The next prisoner who was brought up was a man who had been caught in the act of breaking into a jeweller's shop. The tools of his trade were produced ; for with him theft was a regular calling. He was well known

by the officers, and appeared to belong to that class, alas! but too numerous in London, who, born in its sinks of misery and vice, pass their lives in violence and crime, and end them, probably, at the gallows. To these wretched beings ill name is the sole inheritance; dishonesty the only birthright. The prisoner seemed the very epitome of the race. His coarse straight hair-his small deep-seated pig-like eyes—his cheek bones prominent, and distant from each other—his wide thick-lipped mouth-all combined to give his countenance every expression of brutality and degradation. His situation appeared by no means new to him, and he shewed total unconcern for the danger in which he stood. He seemed to understand all the forms of the examination, and he went to gaol with the air of a man to whom it is a place of usual abode.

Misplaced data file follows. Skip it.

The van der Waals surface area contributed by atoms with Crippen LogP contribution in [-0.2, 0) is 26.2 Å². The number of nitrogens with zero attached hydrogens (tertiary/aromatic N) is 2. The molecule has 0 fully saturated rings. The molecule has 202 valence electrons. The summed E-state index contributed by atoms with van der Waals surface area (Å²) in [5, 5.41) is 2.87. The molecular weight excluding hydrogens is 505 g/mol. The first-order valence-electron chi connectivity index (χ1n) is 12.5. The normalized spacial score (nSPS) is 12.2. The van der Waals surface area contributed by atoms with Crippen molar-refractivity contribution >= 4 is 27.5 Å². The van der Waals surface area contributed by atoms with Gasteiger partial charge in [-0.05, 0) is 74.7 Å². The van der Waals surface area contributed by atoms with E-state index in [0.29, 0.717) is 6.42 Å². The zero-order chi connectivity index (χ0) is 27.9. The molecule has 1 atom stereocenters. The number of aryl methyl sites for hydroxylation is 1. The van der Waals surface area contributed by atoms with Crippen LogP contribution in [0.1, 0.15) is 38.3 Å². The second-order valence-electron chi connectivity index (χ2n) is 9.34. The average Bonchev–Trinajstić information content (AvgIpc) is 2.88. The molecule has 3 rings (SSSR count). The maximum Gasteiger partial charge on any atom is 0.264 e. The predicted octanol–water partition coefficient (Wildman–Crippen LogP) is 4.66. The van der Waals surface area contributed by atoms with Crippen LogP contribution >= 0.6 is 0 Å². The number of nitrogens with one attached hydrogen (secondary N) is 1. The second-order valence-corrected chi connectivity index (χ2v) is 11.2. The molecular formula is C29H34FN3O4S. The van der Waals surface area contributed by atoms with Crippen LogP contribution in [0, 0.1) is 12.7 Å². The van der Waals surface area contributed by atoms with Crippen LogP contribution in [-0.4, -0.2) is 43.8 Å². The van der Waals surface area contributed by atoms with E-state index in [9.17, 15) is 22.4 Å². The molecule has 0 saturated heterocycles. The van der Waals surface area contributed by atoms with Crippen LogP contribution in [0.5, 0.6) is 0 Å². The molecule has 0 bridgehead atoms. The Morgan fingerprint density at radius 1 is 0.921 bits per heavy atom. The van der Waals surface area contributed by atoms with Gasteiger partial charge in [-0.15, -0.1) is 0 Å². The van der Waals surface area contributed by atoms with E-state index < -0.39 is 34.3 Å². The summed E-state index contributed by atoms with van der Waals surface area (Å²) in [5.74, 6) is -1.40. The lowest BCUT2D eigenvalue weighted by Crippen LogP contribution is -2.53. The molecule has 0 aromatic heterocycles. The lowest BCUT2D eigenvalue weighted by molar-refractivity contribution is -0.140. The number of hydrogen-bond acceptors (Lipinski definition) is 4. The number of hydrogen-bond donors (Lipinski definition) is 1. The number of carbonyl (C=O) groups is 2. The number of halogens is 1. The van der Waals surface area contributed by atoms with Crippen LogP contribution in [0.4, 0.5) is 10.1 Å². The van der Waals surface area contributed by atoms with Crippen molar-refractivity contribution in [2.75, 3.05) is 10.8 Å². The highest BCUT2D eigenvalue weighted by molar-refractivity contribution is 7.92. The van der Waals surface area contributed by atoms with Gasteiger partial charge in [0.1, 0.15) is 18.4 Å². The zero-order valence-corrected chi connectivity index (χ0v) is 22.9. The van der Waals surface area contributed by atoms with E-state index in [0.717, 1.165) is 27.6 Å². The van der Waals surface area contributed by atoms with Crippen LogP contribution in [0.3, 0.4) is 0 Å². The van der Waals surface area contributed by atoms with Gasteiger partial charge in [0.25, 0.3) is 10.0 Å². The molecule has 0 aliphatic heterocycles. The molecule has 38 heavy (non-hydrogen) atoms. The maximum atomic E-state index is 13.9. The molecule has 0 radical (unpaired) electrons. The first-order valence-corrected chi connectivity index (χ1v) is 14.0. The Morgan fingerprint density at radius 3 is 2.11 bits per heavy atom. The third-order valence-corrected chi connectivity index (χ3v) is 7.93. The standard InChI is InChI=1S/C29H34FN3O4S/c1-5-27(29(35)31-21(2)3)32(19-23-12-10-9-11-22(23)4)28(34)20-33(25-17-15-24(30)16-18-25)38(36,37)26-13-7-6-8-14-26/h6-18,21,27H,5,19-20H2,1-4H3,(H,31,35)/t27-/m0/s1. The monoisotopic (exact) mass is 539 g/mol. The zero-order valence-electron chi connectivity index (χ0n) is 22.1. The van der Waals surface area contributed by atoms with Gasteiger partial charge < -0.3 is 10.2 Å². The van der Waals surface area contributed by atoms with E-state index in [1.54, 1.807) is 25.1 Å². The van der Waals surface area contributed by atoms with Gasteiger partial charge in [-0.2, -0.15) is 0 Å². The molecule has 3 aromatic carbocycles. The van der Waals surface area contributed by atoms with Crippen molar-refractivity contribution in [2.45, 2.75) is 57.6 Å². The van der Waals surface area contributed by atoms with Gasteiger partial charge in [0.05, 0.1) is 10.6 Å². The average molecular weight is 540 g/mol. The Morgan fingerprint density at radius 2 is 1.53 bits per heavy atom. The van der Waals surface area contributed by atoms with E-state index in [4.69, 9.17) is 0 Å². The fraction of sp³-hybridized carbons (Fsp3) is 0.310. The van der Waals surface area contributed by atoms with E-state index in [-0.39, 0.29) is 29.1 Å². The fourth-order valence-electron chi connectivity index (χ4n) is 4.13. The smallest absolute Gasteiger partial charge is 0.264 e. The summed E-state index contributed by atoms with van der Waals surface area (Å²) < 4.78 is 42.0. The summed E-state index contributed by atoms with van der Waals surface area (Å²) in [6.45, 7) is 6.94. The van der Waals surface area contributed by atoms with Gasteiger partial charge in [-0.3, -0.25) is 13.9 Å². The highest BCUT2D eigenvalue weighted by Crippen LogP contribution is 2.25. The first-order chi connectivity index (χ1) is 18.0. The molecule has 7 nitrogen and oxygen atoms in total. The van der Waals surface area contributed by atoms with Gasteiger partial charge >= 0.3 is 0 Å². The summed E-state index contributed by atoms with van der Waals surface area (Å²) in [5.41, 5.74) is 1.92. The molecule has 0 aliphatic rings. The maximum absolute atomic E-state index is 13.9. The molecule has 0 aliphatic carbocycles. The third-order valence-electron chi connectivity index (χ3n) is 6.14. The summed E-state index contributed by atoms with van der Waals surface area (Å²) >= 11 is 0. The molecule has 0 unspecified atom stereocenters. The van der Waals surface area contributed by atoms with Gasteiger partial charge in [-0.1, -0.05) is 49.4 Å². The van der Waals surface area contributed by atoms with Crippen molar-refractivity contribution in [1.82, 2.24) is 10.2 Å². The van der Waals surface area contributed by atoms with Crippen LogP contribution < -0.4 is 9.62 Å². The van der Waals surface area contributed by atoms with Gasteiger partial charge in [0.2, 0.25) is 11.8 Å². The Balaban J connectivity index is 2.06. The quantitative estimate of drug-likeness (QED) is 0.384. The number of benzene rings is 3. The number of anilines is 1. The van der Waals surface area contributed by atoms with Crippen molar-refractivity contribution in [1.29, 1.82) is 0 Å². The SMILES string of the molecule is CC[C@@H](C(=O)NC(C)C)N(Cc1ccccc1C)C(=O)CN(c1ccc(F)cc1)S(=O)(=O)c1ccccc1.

After him were brought up three young sparks for a street-row. They had been enacting the parts of Tom, Jerry, and Logic, and the scene had ended, as usual, in the watch-house. One of them exhibited the marks of the prowess of the “Charlies” in an eye portentously swollen and blackened; the two others seemed to have undergone complete immersion in the kennel; the mud of which, being now dried on their clothes, gave their evening finery a most dilapidated aspect. It appeared that these young men had been vastly taken with the refined humour, brilliant wit, and gentlemanly knowledge of the world of the production called “ Life in London;" and that they had determined to emulate the deeds of its triumvirate of worthies as soon as opportunity served. In pursuance of this exalted ambition, they had sallied forth the night before with the determination of having “a Spree.” Accordingly, in the Strand, they had overtaken a watchman, a feeble old man, who was instantly,